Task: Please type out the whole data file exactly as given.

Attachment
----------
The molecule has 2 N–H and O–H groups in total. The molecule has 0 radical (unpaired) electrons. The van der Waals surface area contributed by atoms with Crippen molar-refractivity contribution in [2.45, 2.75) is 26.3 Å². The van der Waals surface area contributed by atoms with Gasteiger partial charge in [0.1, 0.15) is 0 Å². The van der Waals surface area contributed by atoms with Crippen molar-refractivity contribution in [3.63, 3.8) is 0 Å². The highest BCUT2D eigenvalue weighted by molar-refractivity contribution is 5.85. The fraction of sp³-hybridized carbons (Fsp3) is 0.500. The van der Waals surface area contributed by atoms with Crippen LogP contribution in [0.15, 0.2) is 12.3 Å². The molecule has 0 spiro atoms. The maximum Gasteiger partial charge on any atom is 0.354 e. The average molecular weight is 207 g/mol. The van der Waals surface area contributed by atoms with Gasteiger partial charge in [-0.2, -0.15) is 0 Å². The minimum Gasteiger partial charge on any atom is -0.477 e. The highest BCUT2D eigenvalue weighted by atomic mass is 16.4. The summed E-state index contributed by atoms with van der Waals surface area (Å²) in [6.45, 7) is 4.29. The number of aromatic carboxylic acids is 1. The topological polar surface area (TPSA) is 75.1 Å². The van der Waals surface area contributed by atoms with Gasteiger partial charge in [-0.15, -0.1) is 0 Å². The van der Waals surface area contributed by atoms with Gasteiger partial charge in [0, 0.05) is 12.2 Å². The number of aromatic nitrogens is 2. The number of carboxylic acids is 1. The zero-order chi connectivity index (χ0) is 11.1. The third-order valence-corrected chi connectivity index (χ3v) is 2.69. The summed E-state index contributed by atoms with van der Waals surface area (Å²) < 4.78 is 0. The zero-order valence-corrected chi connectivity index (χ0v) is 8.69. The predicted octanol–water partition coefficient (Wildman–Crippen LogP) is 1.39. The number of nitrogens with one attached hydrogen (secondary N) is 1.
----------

The molecule has 2 N–H and O–H groups in total. The molecule has 0 radical (unpaired) electrons. The van der Waals surface area contributed by atoms with Crippen molar-refractivity contribution in [2.45, 2.75) is 26.3 Å². The van der Waals surface area contributed by atoms with Gasteiger partial charge in [0.1, 0.15) is 0 Å². The van der Waals surface area contributed by atoms with Crippen molar-refractivity contribution in [3.63, 3.8) is 0 Å². The highest BCUT2D eigenvalue weighted by molar-refractivity contribution is 5.85. The fraction of sp³-hybridized carbons (Fsp3) is 0.500. The van der Waals surface area contributed by atoms with Crippen LogP contribution in [0.15, 0.2) is 12.3 Å². The molecule has 0 spiro atoms. The maximum Gasteiger partial charge on any atom is 0.354 e. The average molecular weight is 207 g/mol. The van der Waals surface area contributed by atoms with Gasteiger partial charge in [-0.2, -0.15) is 0 Å². The minimum Gasteiger partial charge on any atom is -0.477 e. The highest BCUT2D eigenvalue weighted by atomic mass is 16.4. The summed E-state index contributed by atoms with van der Waals surface area (Å²) in [6.45, 7) is 4.29. The number of aromatic carboxylic acids is 1. The topological polar surface area (TPSA) is 75.1 Å². The van der Waals surface area contributed by atoms with Gasteiger partial charge in [-0.15, -0.1) is 0 Å². The van der Waals surface area contributed by atoms with Gasteiger partial charge in [0, 0.05) is 12.2 Å². The number of aromatic nitrogens is 2. The number of carboxylic acids is 1. The zero-order chi connectivity index (χ0) is 11.1. The third-order valence-corrected chi connectivity index (χ3v) is 2.69. The summed E-state index contributed by atoms with van der Waals surface area (Å²) < 4.78 is 0. The zero-order valence-corrected chi connectivity index (χ0v) is 8.69. The predicted octanol–water partition coefficient (Wildman–Crippen LogP) is 1.39. The number of nitrogens with one attached hydrogen (secondary N) is 1.